Specialization by geog- raphy or other characteristics give lenders local monopolies that allow them to make profits in the short term. At the same time, there may be free entry into the market, so lenders may have difficulty maintaining profits over the long run.
To pursue this line, Aleem argues that only considering average costs misses the story. If markets are truly com- petitive, interest rates should be driven down to the marginal cost of lending—that is, the cost of lending an extra rupees, which is typ- ically below the average cost.
Aleem estimates that the cost of lending an extra rupees, though, is about 48 percent, which is considerably lower than the average cost. Steel et al. Most of the costs incurred by the moneylenders surveyed in Africa involve the pre- screening of clients. Once that is taken care of, administrative costs of handling loans—the largest element of the marginal cost of lending— is small equal to only 0. In perfectly com- petitive markets, interest rates should be driven down to the marginal cost, but clearly this has not happened in these cases.
The fact that marginal costs are below average costs is a hallmark of monopolistic competition, as is the fact that average costs match inter- est rates and that entry into the market is relatively free for insiders. In Chambar market, Aleem describes a situation in which there are too many moneylenders serving too few clients. As a result, moneylend- ers have difficulty covering the fixed costs of lending, and interest rates stay high because returns to scale cannot be reaped.
Although there is no evidence of exploitation of a kind stressed by Bhaduri , the market is inefficient and, in principle at least, interventions could yield a larger pie. Microfinance institutions, on the other hand, aim to serve many clients on a large scale, pushing exist- ing barriers out of the way as they proceed.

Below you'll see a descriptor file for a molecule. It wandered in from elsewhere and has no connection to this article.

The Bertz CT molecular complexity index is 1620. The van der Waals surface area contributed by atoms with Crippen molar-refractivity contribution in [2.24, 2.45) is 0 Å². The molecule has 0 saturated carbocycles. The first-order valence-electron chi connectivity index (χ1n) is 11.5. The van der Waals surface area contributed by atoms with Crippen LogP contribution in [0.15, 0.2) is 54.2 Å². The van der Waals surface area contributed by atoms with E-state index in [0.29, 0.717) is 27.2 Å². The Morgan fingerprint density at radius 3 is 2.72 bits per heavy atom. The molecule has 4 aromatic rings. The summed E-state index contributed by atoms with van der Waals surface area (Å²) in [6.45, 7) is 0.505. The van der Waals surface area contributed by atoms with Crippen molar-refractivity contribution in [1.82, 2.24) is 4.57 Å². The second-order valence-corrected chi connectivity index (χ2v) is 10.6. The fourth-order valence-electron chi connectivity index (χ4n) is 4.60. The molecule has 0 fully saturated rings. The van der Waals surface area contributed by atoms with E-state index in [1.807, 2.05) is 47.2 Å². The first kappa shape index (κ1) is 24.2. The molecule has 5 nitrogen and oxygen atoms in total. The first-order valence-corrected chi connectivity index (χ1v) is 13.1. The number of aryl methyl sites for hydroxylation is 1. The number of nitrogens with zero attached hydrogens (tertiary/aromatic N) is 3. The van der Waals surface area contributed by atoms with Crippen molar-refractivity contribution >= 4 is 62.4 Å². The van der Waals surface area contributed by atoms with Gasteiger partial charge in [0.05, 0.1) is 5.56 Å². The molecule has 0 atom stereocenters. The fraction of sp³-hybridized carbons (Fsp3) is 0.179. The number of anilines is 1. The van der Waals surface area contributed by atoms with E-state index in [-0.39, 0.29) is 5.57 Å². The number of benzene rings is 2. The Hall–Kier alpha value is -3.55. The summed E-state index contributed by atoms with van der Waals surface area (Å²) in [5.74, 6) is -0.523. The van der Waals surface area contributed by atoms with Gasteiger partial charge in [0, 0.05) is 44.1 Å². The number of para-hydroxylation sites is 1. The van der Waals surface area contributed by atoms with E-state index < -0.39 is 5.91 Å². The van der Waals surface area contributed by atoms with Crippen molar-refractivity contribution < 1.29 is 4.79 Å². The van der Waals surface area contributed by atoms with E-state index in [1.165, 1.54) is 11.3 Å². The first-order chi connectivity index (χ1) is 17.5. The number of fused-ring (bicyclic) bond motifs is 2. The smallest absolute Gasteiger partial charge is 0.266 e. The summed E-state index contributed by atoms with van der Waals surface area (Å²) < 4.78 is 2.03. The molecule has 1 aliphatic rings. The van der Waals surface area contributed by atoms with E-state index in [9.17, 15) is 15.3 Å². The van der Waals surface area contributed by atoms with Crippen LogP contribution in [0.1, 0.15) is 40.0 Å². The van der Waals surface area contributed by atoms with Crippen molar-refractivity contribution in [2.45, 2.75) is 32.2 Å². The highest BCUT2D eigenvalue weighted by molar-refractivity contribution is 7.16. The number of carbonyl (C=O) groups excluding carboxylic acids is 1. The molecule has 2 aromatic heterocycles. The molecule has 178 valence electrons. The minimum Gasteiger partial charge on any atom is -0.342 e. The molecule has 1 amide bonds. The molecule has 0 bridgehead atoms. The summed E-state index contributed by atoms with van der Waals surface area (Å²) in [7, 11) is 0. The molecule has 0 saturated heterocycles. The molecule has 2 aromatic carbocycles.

Before leaving these issues, we offer one more comment on Adams If a microfinance institution could find new ways to lend to those same villagers and charge 25, 50, or 75 percent, efficiency is improved: More projects get funded and the hardworking moneylender goes out of business in the name of progress.
The promise is that microfinance can indeed do better than what exists. Economists have histori- cally assumed that there is a trade-off between reaching distributional goals and efficiently allocating resources—the steady economic decline of the socialist economies is just the most dramatic recent example of the trade-off. But in a world with limited financial markets, there will not necessarily be a trade-off: Spreading access to financial services can both open opportunities for the poor and increase aggregate produc- tive efficiency.
Such discrimination manifests itself in credit markets, just as it does in labor markets. Overcoming discrimi- nation will yield a more just society—and possibly a richer one if excluded individuals have worthy investment projects that are going unfunded. In principle, then, taking resources from privileged households and using them to subsidize the financial access of excluded households can improve both equality and efficiency.